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Yet more on lead-free solder

Discussion in 'Electronic Repair' started by N Cook, Jun 4, 2007.

  1. N Cook

    N Cook Guest

    In the following picture
    http://home.graffiti.net/diverse:graffiti.net/solder.jpg
    without any further treatment after removing from the boards,
    one has been desoldered from a lead-free soldered board and the other from a
    leaded-solder board. Particularly looking at the top pin of each capacitor
    would anyone care to comment?
     
  2. N Cook

    N Cook Guest

    It was awkward getting the illumination angle right.
    The top one has a "silvery" coating to the pin and the bottom one a matt,
    "dusty" ie not metallic, light greyish, coating.
     
  3. Eeyore

    Eeyore Guest

    A silvery finish is associated with 60/40 type solder.

    A dull finish is classic lead free.

    Graham
     
  4. Ken G.

    Ken G. Guest

    Yes Rubycon is good qualty
     
  5. N Cook

    N Cook Guest

    Despite my belief that it was (self-repaired) punch-through of one of these
    Rubycon caps to cause an amp failure. I took each of these 470uF,50V to 55V
    on a ps with no hint of problem and didn't bother to discharge them. 3 days
    later I went to pack them away with lablels and the radial leads touched the
    tin they were temporarily in, a flash and a bang. The same with the other
    one when I tried it.
     
  6. Eeyore

    Eeyore Guest

    You asked before.

    I'm not clear what it's supposed to show. It's not as clear as it could be for
    one thing.

    Graham
     
  7. N Cook

    N Cook Guest

    I tried changing the angle of illumination and trying different colour
    backgrounds behind the pins but it was too difficult to differentiate with
    my camera and "techniques" .
    The bottom one came from a lead free soldered board. Instead of a "slivery"
    sweated film over the pins it was a dusty light grey (tin pest ? ) with just
    the odd small spot of "silvering".
    The top one was "good" overall "silvering" with just the presence of the
    normal lumps of old resin or whatever that is usually present on
    desoldering.
     
  8. N Cook

    N Cook Guest

    I think I'll have to dig out my viewing microscope/camera combo and redo the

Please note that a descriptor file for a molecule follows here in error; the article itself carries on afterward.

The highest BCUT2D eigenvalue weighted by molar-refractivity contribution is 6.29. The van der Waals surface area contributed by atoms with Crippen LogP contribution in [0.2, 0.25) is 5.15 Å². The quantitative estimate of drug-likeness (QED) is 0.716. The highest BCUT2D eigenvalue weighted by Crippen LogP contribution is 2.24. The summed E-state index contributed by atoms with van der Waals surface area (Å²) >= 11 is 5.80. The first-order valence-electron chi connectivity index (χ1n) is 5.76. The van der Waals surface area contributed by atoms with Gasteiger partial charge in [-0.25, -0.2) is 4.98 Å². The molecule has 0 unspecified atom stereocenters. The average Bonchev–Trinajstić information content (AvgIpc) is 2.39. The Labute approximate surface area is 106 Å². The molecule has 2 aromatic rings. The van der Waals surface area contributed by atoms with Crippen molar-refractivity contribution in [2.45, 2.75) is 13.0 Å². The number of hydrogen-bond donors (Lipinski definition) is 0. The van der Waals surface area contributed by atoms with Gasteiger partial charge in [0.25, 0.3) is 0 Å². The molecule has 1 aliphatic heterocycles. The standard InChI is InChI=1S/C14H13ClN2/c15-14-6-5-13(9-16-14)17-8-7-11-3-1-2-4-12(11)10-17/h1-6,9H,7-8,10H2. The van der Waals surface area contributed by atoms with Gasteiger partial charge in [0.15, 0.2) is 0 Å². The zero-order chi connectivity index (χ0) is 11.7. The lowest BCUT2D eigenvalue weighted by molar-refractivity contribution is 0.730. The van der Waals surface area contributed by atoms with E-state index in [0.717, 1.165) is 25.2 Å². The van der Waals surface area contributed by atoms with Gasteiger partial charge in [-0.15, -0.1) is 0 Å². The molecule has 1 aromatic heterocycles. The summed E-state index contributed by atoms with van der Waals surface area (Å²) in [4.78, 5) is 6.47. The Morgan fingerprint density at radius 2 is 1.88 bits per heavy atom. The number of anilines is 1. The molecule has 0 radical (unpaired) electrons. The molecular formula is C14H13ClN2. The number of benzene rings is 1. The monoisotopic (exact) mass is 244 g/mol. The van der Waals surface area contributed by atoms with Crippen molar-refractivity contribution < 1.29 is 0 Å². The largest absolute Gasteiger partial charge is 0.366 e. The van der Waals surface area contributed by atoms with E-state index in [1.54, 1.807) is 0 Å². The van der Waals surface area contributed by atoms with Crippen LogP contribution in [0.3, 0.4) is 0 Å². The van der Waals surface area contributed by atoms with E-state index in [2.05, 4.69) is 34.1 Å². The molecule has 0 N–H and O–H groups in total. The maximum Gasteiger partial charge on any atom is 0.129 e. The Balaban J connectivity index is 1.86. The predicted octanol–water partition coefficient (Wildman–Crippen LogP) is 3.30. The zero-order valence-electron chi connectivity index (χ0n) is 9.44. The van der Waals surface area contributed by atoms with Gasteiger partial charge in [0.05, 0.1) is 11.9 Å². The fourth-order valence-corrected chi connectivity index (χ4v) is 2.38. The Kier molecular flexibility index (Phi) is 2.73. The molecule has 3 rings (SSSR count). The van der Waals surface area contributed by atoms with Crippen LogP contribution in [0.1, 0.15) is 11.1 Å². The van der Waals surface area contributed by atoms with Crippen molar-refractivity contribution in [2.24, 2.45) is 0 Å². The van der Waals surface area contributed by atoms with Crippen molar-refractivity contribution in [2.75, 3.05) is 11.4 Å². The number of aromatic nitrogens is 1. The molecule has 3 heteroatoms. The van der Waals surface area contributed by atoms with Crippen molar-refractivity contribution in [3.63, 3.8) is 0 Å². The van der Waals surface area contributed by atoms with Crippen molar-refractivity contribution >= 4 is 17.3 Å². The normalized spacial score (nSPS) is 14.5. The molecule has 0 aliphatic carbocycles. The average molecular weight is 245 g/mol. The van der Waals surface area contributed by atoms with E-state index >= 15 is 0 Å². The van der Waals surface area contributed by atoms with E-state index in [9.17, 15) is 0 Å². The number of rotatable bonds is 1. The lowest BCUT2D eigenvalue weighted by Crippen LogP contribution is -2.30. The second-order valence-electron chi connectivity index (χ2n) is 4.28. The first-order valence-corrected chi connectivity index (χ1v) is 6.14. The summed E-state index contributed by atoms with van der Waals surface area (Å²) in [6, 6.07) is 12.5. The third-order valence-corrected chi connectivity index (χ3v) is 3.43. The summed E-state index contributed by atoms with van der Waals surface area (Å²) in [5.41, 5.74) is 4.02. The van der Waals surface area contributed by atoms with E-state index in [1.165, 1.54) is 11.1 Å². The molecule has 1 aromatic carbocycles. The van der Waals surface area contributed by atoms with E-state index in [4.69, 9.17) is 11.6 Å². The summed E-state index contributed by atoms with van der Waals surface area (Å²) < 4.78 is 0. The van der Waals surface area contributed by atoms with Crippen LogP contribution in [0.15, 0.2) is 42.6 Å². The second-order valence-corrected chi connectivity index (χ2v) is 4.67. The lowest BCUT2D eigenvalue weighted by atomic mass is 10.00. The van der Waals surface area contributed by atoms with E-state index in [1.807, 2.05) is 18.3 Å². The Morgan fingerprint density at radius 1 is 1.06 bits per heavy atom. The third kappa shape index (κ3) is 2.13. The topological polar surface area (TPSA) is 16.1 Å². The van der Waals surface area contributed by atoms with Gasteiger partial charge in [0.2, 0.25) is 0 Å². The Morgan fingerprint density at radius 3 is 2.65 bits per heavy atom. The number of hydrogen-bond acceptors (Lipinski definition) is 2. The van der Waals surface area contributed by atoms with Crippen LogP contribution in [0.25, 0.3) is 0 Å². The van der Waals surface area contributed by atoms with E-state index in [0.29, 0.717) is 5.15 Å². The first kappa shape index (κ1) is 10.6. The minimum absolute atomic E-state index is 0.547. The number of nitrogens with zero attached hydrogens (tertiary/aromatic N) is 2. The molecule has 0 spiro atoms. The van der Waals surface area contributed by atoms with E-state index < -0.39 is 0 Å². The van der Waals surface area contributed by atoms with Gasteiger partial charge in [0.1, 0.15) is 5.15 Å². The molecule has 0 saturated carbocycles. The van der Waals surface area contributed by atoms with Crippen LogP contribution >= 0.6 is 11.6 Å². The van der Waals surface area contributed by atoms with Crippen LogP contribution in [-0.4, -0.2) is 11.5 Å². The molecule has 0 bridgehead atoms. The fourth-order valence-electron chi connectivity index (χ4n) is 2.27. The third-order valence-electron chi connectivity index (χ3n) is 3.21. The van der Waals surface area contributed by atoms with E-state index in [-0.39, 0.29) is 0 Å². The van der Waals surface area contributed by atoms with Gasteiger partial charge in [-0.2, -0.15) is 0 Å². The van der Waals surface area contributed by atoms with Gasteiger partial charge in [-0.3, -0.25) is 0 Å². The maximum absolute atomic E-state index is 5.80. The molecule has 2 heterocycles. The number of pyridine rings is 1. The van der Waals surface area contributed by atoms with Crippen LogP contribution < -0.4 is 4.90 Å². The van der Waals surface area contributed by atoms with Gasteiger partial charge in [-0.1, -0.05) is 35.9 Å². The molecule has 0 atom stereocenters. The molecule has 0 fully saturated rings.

pic, I still have that cap laying around. I just tried finding a pic on the
    net of this dusty tin-pest ? surface but did not find one.

    For those repairing stuff made before 2006 what is the method to best remove
    the tinning from the leads from modern replacements before using ?
    The distinguishing feature is that its much harder to abraid with a nail
    file/sandpaper than tradional Pb/Sn "tinning". It is one of my personal
    quirks to abraid all components ,ICs,trannies,R,Cs etc before soldering, as
    rarely new stock replacements.
     
  9. N Cook

    N Cook Guest

    I went back to the original unscaled image , although 2 cuts, they are from
    the same pic taken at the same time with the same illumination
    http://home.graffiti.net/diverse:graffiti.net/solder2.jpg
    The lower lead free de-soldered cap lead and the upper a control from an
    older board. Proper silvery sheen, mostly, to the old one, brighter than the
    background graph paper, and totally dusty light grey for the lead-free ,
    tin-pest ? desoldered one.
     
  10. Eeyore

    Eeyore Guest

    The Commission naturally expected you to destroy all your old stock.

    Graham
     
  11. Eeyore

    Eeyore Guest

    Yes, I can see the matt finish of the lead-free one now. That's how they're
    supposed to look AIUI.

    Graham
     
  12. Chris Jones

    Chris Jones Guest

    I think if you dip the tin-plated wires in a sufficiently large quantity of
    sufficiently hot SnPb solder, that should mix pretty well with any tin
    plating that is already on the wires. The problem, as highlighted on the
    NASA pages is that you have to dip all the way up to the component body if
    you want to stop the tin whiskers, and that could damage metal-glass seals
    etc. as normally the soldering temperature is not supposed to be applied
    too close to the component body.
    Of course, because that's how we save the environment, by creating extra
    waste and then manufacturing things we didn't need to.

    That's why the WEEE was brought in after the RoHS, so that all of the old
    component stocks could all be landfilled or burned, while the component
    distributors rubbed their hands together with glee in anticipation of the
    new orders.

    Chris
     
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